Matteo Pericoli at The Paris Review:
We’re used to seeing skyscrapers towering over cities. We’re used to imagining the fabric of a city as the footprint of solids over voids.
The protagonist of Fyodor Dostoyevsky’s White Nights is, as he himself tells us, a dreamer. A lonely man, with no friends or acquaintances, who only knows the look and soul of the physical places around his city, Saint Petersburg. Hiding from the sunlight, he wanders the city at nighttime, animating each street corner with character—filling its voids.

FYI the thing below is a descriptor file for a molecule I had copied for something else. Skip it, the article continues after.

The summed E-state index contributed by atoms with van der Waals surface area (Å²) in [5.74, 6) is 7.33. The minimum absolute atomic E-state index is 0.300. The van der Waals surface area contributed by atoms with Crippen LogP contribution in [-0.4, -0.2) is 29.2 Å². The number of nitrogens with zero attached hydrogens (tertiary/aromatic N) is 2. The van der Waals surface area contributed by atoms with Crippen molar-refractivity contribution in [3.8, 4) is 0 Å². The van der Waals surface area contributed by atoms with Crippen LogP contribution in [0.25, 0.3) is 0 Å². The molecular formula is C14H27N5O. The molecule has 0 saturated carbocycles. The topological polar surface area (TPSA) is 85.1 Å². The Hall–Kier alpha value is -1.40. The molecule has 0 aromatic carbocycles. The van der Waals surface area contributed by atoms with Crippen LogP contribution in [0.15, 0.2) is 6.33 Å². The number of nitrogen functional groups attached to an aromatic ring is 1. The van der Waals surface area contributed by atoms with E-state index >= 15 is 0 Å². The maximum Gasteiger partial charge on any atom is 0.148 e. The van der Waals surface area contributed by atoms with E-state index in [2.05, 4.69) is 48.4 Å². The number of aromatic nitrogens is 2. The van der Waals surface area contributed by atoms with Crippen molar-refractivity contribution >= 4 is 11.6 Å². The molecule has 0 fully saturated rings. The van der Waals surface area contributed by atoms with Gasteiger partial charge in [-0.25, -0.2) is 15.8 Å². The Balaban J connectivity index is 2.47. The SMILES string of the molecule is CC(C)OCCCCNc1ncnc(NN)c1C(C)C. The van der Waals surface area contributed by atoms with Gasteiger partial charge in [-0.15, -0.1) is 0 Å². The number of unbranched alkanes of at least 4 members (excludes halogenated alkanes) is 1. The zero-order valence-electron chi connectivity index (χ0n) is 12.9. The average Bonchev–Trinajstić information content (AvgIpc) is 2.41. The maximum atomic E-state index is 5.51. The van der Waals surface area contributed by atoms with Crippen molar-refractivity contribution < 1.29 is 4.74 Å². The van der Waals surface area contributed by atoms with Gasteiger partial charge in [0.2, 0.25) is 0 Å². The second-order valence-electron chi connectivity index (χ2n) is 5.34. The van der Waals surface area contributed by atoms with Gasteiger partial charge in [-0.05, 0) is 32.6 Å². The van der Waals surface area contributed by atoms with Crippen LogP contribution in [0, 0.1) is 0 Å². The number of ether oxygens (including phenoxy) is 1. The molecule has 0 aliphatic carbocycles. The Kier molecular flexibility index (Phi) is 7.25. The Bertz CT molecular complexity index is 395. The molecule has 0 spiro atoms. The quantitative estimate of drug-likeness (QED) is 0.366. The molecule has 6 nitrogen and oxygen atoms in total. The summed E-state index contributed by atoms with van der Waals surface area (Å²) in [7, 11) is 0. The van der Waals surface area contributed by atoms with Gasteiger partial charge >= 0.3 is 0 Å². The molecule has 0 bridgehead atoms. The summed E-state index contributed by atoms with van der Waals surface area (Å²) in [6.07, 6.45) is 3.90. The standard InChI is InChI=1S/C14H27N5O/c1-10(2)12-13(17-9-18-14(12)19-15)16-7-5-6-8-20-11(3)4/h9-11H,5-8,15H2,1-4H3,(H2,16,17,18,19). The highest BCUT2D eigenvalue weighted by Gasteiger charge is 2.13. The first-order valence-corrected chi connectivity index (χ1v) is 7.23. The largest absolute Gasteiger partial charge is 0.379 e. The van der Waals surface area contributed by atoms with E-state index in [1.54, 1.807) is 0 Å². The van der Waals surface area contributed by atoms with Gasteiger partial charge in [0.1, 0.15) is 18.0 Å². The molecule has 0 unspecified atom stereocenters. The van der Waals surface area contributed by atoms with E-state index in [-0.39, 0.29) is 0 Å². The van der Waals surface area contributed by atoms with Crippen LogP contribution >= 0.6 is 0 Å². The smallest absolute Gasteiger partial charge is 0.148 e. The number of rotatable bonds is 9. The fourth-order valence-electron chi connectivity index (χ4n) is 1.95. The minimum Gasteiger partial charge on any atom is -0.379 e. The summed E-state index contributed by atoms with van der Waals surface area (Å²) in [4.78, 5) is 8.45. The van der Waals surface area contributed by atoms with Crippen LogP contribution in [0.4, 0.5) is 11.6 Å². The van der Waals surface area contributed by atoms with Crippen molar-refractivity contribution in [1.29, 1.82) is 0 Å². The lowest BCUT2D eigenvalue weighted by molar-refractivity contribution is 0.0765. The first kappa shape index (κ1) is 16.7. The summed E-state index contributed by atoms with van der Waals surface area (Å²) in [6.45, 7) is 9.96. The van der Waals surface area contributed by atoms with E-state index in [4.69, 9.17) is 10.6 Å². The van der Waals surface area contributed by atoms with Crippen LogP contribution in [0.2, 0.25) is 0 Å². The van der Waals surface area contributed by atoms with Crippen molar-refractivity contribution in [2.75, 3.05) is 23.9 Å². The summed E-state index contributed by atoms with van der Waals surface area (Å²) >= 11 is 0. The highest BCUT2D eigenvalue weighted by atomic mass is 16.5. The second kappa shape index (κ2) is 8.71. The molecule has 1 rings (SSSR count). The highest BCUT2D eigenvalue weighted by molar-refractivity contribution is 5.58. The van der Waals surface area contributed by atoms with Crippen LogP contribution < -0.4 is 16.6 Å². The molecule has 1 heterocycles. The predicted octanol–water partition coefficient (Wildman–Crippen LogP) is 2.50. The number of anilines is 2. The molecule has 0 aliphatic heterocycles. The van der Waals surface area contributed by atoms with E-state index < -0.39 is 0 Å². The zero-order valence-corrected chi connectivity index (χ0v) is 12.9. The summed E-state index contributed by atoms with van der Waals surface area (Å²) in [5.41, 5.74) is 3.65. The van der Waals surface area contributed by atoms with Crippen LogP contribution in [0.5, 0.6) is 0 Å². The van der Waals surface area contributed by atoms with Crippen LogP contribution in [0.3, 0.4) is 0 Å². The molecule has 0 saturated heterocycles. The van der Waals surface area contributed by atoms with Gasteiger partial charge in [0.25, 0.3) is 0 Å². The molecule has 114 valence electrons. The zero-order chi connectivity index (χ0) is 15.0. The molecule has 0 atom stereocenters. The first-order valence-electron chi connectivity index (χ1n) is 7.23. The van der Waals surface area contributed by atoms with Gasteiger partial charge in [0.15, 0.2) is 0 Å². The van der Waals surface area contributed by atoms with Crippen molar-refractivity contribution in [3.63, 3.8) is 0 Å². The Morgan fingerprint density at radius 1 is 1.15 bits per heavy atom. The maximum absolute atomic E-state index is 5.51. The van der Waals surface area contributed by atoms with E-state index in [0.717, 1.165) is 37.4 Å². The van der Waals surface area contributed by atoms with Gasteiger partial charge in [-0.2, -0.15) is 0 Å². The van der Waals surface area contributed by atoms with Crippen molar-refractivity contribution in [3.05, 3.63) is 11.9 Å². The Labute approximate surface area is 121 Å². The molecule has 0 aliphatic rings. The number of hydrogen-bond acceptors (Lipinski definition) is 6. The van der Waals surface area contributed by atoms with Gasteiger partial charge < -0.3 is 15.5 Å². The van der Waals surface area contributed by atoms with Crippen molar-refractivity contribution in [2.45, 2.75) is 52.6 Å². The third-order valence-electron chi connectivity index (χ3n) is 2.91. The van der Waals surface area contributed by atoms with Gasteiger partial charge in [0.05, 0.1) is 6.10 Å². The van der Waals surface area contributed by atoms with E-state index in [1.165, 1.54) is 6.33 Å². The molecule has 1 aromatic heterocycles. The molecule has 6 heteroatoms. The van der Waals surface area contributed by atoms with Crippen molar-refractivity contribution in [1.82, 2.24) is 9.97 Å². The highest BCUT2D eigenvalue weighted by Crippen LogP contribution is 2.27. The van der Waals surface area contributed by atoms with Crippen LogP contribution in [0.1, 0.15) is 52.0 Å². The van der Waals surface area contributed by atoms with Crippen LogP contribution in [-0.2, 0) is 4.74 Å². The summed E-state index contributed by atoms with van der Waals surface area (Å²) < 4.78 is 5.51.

The novel is an adventure that lasts four nights. On the first night, the dreamer meets a woman in tears, bravely approaches her as he’s never approached anyone before, and consoles her.
Although her heart beats for someone else, she lets him in and the two spend four nights getting to know each other. The closer he gets to her, the farther he distances himself from his lonely life. He has finally found the one chance he’ll ever have to rise above the city from which he feels estranged.
The improbable union between the two protagonists approaches in an unbearable crescendo until the final moment, when the story ends as abruptly as it had begun, and the dreamer suddenly sees even the physical city as a lifeless and meaningless place.